The circular haptic of the IOL is the best geometry for a strong adhesion between IOL and inner surface of the capsular bag. The treatment time of 120 s has only little influence on the surface topography of the haptic, the best results for protein adsorption and comparably low cell adhesion.
The biocompatibility of the siloxane film is excellent and furthermore it is not affected by plasma etching. Cell spreading increases clearly when the hydrophilic surface has been coated with collagen IV and laminin. Protein adsorption increases under the following conditions:
etching time ò 120 s
a for storage times up to 24 hours after plasma treatment
storage in a physiological NaC1 solution.
The in vitro-migration assay shows that the cell migration decreased by approx. 10% on plasma etched and protein coated (sandwich coating of collagen and laminin) silicone films. For treatment times exceeding 120 s, however, a decrease by 30% can be observed compared to the cell migration on untreated films. On surfaces coated with either laminin or collagen IV cell migration is not inhibited between the silicone film and the capsular bag.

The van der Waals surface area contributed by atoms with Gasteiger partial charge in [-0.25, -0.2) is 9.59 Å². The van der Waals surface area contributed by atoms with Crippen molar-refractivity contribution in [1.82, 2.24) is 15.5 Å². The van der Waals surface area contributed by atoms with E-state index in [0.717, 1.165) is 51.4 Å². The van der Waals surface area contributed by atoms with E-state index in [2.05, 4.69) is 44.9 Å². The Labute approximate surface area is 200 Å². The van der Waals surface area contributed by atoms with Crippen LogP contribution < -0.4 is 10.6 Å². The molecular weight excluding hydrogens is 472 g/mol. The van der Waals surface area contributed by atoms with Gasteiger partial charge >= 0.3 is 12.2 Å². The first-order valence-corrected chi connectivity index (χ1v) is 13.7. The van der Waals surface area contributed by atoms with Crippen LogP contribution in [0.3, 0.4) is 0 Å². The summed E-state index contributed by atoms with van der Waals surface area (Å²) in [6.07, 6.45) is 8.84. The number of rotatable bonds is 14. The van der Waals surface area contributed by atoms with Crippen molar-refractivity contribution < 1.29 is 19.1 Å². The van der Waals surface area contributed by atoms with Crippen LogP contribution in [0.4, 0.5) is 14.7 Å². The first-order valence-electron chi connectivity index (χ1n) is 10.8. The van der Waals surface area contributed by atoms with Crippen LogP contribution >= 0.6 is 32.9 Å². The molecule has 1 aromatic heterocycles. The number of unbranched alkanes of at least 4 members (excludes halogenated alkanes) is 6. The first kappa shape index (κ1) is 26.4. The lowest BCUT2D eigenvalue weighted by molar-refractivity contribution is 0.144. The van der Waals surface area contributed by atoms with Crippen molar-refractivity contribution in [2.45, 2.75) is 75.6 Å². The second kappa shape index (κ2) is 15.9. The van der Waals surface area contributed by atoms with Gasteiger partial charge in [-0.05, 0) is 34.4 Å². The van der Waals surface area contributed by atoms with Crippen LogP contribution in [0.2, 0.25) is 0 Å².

In the animal experiments (dwarf rabbits) the SO2 plasma etched IOLs show minor histological signs of posterior capsule opacification (PCO) in comparison to the unmodified and protein coated IOLs. A thin layer (probably a fibrin layer) between the IOL and the capsule prevents the direct contact and allows to establish a bonding between the IOL surface and inner layer of the capsular bag.
From an eye-surgeons point of view the modification of the lens surface is a very interesting innovative new approach to cataract surgery.
Summing up one finds that the appropriate surface modification of the IOLs' haptic reduces cell migration on the optical part of the IOL, Thus the project succeeded in developing an IOL avoiding secondary opacification.
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